Welcoming through Volunteering: Reflections on a Selkirk College Volunteer Class

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by Tyler Ballam

[This article was first printed in the Fall 2016 issue of TEAL News.]

Tell me and I forget

Teach me and I remember

Involve me and I learn

–Benjamin Franklin

I am sure most of us are familiar with the quote above and can agree with the message conveyed. However, as educators, we quite often are able to address the first two lines but have difficulty actualizing the last. The ideas of experiential and transformative learning have seriously gathered steam in the post-secondary world and the concepts of community involvement and volunteerism are (finally) taken quite seriously. Many institutions have begun their own initiatives created, in part, by the students themselves demanding more “real-world” experiences which can help them prepare for life after college or university. As with most things in the world of academia, English as an additional language (EAL) professionals have traditionally been ahead of the curve. I would like to share a story about how my colleagues at a small rural college assisted a group of post-secondary gerontology diploma students from India to adjust to life in Canada through volunteering. I hope that this simple story may provide some ideas to help other institutions develop similar programs to welcome newcomers to Canada while at the same time providing them with opportunities to further develop their skills in a new country.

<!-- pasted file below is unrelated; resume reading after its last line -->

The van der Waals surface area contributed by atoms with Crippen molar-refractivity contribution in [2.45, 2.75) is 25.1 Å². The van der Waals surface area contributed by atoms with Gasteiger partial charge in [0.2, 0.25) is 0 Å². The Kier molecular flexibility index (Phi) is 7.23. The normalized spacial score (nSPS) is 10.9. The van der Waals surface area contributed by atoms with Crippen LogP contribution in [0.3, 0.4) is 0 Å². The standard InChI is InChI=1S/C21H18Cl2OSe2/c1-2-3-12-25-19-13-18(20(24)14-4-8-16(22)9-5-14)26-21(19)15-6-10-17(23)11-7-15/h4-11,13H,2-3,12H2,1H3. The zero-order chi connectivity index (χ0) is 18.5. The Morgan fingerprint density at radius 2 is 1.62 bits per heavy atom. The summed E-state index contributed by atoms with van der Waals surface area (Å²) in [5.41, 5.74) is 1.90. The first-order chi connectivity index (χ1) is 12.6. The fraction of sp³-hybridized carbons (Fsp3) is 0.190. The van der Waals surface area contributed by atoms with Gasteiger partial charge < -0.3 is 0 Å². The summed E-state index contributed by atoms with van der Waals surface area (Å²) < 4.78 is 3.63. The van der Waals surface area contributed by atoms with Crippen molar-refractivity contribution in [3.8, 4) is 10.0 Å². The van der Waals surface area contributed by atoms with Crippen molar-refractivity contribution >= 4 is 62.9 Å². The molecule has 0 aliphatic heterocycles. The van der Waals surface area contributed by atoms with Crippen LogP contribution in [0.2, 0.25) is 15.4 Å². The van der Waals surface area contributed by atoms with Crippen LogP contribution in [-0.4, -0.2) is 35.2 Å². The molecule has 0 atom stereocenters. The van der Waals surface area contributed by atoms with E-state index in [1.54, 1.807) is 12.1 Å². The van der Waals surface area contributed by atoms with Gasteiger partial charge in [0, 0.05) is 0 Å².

Firstly, some context is needed. The Selkirk College International department has been running a volunteer class for over 15 years. Throughout the years, our students have been put in various places throughout the West Kootenay Region. These places range from senior-care homes, hotels, bookstores, elementary schools, hospitals, restaurants, and cafes. The concepts behind this class are threefold: provide the students with an experience where they can meet members of the community, gain an opportunity to practise English in a workplace setting, and develop the soft skills needed for future employment.

In May of 2014, we had the opportunity to help a cohort of recently arrived students from India. Although they were not EAL students, the International department was able to bring them into the volunteer program. As nurses in their home country, we soon realized that they had a skill-set already in place, which we had to respect and consider. The choice was made to connect them with senior-care facilities in Nelson and Castlegar. They were to volunteer once a week and their duties were to be explained and defined by the volunteer coordinator at each facility.